Gates will go on to say, “If we want more and better jobs, greater equality, and a better healthier life for our children, then we need to invest in the science and technology that will cement the UK’s place as a leading global innovation hub. If we want to keep safe from the spread of disease, tackle extreme poverty, combat the causes of forced migration, and deal with the challenge of climate change, then we need to apply that same relentless focus on innovation to these problems.
Our foundation has a rich set of partnerships with universities and research institutes across the UK that deliver the life-changing innovations the developing world so desperately needs – innovations that are only possible because of the British government’s continued commitment to R&D funding and international development. I look forward to continuing to work with an outward-looking, global Britain that plays a vital role in innovating not only for itself, but also for the world.”
Sir Richard Branson, Virgin Group Founder, will speak about the critical role of private capital in driving innovation, saying, “British scientists, engineers and innovators have been responsible for some truly transformative developments in health and poverty alleviation over the years but these changes are not possible without sustained investment. Philanthropists, government and business all have a role to play to maintain this effort. These investments benefit British businesses as well as the most vulnerable people in the world."
Today will also see the launch of a project by think tank Policy Exchange to assess the impact that Britain’s investment in R&D for the developing world has had on the UK and on solving some of the world’s most urgent global health challenges. It will consider the role that continued investment in this type of R&D will have for Britain’s future role in the world and as part of the government’s modern industrial strategy. The scoping document can be found here. The paper will feature a contribution from George Freeman MP, Chairman of the Prime Minister's new No 10 Policy Board and Minister for Life Sciences, 2014-2016, responsible for U.K. global health research.
Young people need to be inspired to help find solutions to the great challenges of our time as the Youth Grand Challenges launch
Also this morning, Bill Gates launched the Youth Grand Challenges in partnership with the British Science Association’s CREST Awards. Aimed at inspiring young people, aged 11-to-19, to see how science and technology can be used to tackle global health issues, it will challenge students to use their skills, passions and interests to develop innovative solutions that have the potential to change the world. The individuals and teams judged to have the best projects will have the opportunity to participate in an international trip to see medical research in action and the chance to be mentored by some of the UK’s leading scientists. Find out more at www.youthgrandchallenges.org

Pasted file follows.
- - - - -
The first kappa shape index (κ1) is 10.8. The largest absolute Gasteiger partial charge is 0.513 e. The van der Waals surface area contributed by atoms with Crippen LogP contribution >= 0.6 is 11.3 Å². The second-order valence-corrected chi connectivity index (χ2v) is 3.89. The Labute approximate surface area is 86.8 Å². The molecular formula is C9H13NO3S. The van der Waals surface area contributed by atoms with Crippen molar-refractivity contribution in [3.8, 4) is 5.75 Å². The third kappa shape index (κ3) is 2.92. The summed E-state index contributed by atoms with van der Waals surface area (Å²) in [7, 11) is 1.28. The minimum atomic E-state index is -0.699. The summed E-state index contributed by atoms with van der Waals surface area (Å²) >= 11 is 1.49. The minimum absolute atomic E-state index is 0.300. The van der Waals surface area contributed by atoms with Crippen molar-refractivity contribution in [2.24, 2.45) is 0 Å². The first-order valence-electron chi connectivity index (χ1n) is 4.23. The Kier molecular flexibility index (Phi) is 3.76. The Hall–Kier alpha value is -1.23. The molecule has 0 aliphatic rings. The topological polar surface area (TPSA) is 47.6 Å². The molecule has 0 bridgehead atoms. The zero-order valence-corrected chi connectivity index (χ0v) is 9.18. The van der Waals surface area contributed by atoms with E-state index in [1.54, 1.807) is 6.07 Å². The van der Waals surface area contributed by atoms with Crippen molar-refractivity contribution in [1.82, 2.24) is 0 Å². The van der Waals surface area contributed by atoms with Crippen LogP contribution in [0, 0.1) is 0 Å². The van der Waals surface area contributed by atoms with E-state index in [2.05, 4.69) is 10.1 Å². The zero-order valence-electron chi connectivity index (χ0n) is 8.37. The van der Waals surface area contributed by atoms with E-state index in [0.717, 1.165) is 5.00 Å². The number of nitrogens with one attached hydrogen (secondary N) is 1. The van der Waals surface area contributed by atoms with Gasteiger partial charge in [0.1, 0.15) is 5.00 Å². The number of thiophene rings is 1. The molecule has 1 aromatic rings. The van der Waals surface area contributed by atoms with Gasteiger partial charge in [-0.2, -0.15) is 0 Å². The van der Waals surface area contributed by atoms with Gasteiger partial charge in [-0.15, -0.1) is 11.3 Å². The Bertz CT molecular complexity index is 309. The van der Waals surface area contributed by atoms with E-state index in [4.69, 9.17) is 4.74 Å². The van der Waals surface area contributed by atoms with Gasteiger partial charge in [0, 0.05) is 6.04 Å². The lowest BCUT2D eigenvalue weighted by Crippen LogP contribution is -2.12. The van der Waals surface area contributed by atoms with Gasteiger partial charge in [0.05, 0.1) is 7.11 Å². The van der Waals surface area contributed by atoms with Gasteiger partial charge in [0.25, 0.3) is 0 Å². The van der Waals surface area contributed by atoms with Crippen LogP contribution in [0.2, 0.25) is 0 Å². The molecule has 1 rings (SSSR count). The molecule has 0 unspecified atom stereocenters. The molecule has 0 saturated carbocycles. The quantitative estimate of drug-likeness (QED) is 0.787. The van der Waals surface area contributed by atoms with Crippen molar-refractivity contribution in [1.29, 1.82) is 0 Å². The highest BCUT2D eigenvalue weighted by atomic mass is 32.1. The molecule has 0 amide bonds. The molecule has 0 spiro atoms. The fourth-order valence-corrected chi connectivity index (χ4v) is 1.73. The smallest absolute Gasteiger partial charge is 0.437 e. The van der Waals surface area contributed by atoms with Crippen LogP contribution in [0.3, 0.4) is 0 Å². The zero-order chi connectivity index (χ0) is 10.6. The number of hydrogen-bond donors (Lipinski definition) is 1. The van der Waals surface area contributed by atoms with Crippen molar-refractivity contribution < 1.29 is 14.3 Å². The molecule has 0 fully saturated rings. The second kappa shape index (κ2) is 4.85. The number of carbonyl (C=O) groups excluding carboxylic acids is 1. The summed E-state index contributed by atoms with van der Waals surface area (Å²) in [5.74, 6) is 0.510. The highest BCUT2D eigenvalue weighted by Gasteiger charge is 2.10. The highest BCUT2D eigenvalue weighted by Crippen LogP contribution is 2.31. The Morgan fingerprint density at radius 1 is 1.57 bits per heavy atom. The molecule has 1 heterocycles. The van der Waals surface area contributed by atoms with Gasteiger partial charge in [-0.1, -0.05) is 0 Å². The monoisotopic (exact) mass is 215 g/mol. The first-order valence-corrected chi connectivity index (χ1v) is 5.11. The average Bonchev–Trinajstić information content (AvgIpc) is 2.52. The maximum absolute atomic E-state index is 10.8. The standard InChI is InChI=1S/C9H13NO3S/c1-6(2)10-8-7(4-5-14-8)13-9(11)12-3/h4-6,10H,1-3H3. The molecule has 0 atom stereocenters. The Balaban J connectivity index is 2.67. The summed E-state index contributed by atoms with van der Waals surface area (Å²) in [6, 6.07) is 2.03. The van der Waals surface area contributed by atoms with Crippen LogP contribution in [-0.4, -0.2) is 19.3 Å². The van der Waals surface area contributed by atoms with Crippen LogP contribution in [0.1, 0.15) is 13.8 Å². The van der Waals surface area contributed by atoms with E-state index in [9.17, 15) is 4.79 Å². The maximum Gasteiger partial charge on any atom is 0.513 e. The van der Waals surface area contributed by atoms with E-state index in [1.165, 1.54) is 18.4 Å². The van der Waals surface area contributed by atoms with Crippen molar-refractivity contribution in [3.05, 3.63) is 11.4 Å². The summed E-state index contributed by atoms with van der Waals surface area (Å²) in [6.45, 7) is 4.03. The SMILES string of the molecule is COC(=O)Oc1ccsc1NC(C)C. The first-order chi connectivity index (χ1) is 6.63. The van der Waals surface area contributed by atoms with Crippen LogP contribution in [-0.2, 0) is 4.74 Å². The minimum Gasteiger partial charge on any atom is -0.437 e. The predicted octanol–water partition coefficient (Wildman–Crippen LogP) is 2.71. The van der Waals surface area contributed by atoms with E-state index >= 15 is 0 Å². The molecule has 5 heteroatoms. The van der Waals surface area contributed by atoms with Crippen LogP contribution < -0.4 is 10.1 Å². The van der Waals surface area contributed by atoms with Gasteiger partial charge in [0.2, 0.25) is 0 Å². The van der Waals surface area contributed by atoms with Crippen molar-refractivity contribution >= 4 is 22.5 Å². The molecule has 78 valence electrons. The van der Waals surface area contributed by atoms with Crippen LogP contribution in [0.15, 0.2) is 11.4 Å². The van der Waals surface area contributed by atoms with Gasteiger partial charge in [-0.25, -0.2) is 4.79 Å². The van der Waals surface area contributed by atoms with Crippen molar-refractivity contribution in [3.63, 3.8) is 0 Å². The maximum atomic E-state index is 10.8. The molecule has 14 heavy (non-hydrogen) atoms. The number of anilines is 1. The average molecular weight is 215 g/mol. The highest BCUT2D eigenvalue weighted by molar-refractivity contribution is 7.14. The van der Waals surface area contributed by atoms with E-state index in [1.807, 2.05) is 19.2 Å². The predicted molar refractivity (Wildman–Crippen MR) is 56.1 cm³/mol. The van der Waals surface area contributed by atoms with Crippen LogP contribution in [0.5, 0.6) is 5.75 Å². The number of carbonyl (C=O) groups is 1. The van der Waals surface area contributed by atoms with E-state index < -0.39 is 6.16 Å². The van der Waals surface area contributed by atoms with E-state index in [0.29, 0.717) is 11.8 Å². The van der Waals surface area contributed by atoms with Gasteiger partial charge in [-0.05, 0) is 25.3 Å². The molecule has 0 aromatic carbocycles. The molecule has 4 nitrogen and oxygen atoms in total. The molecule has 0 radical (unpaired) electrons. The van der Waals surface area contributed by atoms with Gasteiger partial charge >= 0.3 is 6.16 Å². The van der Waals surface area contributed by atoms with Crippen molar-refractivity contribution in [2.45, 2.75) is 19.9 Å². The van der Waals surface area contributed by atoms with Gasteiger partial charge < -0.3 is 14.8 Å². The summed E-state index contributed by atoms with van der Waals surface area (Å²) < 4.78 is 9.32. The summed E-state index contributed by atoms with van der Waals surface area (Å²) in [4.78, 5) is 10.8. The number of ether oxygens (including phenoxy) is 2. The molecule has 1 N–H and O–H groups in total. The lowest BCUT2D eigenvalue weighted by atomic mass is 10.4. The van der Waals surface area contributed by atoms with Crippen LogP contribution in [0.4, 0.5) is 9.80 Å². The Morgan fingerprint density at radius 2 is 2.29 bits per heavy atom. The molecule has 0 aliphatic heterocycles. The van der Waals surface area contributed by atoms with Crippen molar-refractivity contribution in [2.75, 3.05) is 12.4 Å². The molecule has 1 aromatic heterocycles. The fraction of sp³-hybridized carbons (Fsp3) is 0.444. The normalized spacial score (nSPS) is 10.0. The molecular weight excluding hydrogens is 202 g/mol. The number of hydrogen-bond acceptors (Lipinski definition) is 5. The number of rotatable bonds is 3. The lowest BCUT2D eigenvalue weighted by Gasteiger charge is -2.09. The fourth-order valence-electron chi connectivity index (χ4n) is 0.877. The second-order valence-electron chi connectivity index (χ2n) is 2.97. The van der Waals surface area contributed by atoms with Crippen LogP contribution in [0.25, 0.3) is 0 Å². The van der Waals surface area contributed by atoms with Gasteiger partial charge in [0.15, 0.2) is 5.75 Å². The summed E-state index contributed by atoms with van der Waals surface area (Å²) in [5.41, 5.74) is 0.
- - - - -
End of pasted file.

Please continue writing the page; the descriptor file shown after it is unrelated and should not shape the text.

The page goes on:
Glittering celebration of British leadership in science and innovation at Science Museum
Later today, Bill Gates will join Grammy-award winning musician and advocate for education, will.i.am, on stage at the Science Museum to address celebrity supporters, politicians and the public in a glittering celebration of British innovation at the Evening Standard Progress Conversation hosted at the Science Museum.
The event will be followed by the Science Museum’s CONTAGION Lates, where members of the public can discover more about infectious diseases and how we can protect ourselves from the threat of contagion. Visitors can explore the Malaria Zone to test how tasty their blood is for mosquitos, visit the Ebola Zone's treatment centre to find out more about the life saving techniques used in the field, and meet the heroes who helped contain the Ebola epidemic. Visitors to Lates can also enjoy live DJs, the Punk Science comedy show, and the best silent disco in London.
Global Britain, Global Health
With a rich tradition of success, a supportive government and a creative private sector, the UK is at the forefront of the global fight to alleviate poverty and improve global health. The Bill & Melinda Gates Foundation is proud to continue to partner with the UK government and the British people to fight disease and end extreme poverty.
Guided by the belief that every life has equal value, the Bill & Melinda Gates Foundation works to help all people lead healthy, productive lives. In developing countries, it focuses on improving people’s health and giving them the chance to lift themselves out of hunger and extreme poverty. In the United States, it seeks to ensure that all people—especially those with the fewest resources—have access to the opportunities they need to succeed in school and life. Based in Seattle, Washington, the foundation is led by CEO Sue Desmond-Hellmann and Co-chair William H. Gates Sr., under the direction of Bill and Melinda Gates and Warren Buffett.
About the Science Museum
As the home of human ingenuity, the Science Museum’s world-class collection forms an enduring record of scientific, technological and medical achievements from across the globe. Welcoming over 3 million visitors a year, the Museum aims to make sense of the science that shapes our lives, inspiring visitors with iconic objects, award-winning exhibitions and incredible stories of scientific achievement. More information can be found at sciencemuseum.org.uk
About the British Science Association
The British Science Association (BSA) believes that science should be part of – rather than set apart from – society and culture, and is owned by the wider community. Our programmes encourage people of all ages and backgrounds to engage with science, become ambassadors for science, and ultimately to be empowered to challenge and influence British science - whether they work in science or not. Established in 1831, the BSA is a registered charity that organises major initiatives across the UK, including British Science Week, the annual British Science Festival, regional and local events, the CREST Awards and other programmes for young people in schools and colleges. The BSA also organises specific activities for professional science communicators, including a specialist conference and training. For more information, please visit www.britishscienceassociation.org.